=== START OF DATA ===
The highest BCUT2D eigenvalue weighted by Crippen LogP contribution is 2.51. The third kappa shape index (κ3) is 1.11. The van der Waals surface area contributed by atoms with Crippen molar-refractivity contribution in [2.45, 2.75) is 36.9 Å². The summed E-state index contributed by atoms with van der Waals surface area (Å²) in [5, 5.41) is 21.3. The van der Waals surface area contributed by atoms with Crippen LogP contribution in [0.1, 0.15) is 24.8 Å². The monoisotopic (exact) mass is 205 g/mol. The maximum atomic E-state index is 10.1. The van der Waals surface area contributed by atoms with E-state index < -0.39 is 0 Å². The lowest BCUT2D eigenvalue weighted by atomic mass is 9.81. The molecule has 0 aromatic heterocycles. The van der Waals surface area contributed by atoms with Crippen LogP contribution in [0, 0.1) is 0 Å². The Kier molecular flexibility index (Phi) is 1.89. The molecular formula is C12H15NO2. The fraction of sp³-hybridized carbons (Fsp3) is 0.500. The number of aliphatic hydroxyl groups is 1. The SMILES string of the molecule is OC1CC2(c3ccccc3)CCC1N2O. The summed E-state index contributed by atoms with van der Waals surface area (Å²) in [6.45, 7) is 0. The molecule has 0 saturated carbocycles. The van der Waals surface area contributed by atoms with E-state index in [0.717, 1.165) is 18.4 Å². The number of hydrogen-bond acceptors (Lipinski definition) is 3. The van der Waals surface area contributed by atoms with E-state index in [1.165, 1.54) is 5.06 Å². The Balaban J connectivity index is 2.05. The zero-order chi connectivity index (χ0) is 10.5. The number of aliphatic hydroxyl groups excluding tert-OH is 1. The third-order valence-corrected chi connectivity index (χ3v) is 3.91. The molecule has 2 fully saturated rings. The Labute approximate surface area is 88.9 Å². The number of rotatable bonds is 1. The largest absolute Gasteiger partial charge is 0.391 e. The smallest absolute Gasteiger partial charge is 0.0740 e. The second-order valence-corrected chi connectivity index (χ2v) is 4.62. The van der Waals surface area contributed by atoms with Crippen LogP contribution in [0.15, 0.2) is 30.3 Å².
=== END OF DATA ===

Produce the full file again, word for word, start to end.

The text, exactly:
The highest BCUT2D eigenvalue weighted by Crippen LogP contribution is 2.51. The third kappa shape index (κ3) is 1.11. The van der Waals surface area contributed by atoms with Crippen molar-refractivity contribution in [2.45, 2.75) is 36.9 Å². The summed E-state index contributed by atoms with van der Waals surface area (Å²) in [5, 5.41) is 21.3. The van der Waals surface area contributed by atoms with Crippen LogP contribution in [0.1, 0.15) is 24.8 Å². The monoisotopic (exact) mass is 205 g/mol. The maximum atomic E-state index is 10.1. The van der Waals surface area contributed by atoms with E-state index < -0.39 is 0 Å². The lowest BCUT2D eigenvalue weighted by atomic mass is 9.81. The molecule has 0 aromatic heterocycles. The van der Waals surface area contributed by atoms with Crippen LogP contribution in [0, 0.1) is 0 Å². The Kier molecular flexibility index (Phi) is 1.89. The molecular formula is C12H15NO2. The fraction of sp³-hybridized carbons (Fsp3) is 0.500. The number of aliphatic hydroxyl groups is 1. The SMILES string of the molecule is OC1CC2(c3ccccc3)CCC1N2O. The summed E-state index contributed by atoms with van der Waals surface area (Å²) in [6.45, 7) is 0. The molecule has 0 saturated carbocycles. The van der Waals surface area contributed by atoms with E-state index in [0.717, 1.165) is 18.4 Å². The number of hydrogen-bond acceptors (Lipinski definition) is 3. The van der Waals surface area contributed by atoms with E-state index in [1.165, 1.54) is 5.06 Å². The Balaban J connectivity index is 2.05. The zero-order chi connectivity index (χ0) is 10.5. The number of aliphatic hydroxyl groups excluding tert-OH is 1. The third-order valence-corrected chi connectivity index (χ3v) is 3.91. The molecule has 2 fully saturated rings. The Labute approximate surface area is 88.9 Å². The number of rotatable bonds is 1. The largest absolute Gasteiger partial charge is 0.391 e. The smallest absolute Gasteiger partial charge is 0.0740 e. The second-order valence-corrected chi connectivity index (χ2v) is 4.62. The van der Waals surface area contributed by atoms with Crippen LogP contribution in [0.15, 0.2) is 30.3 Å².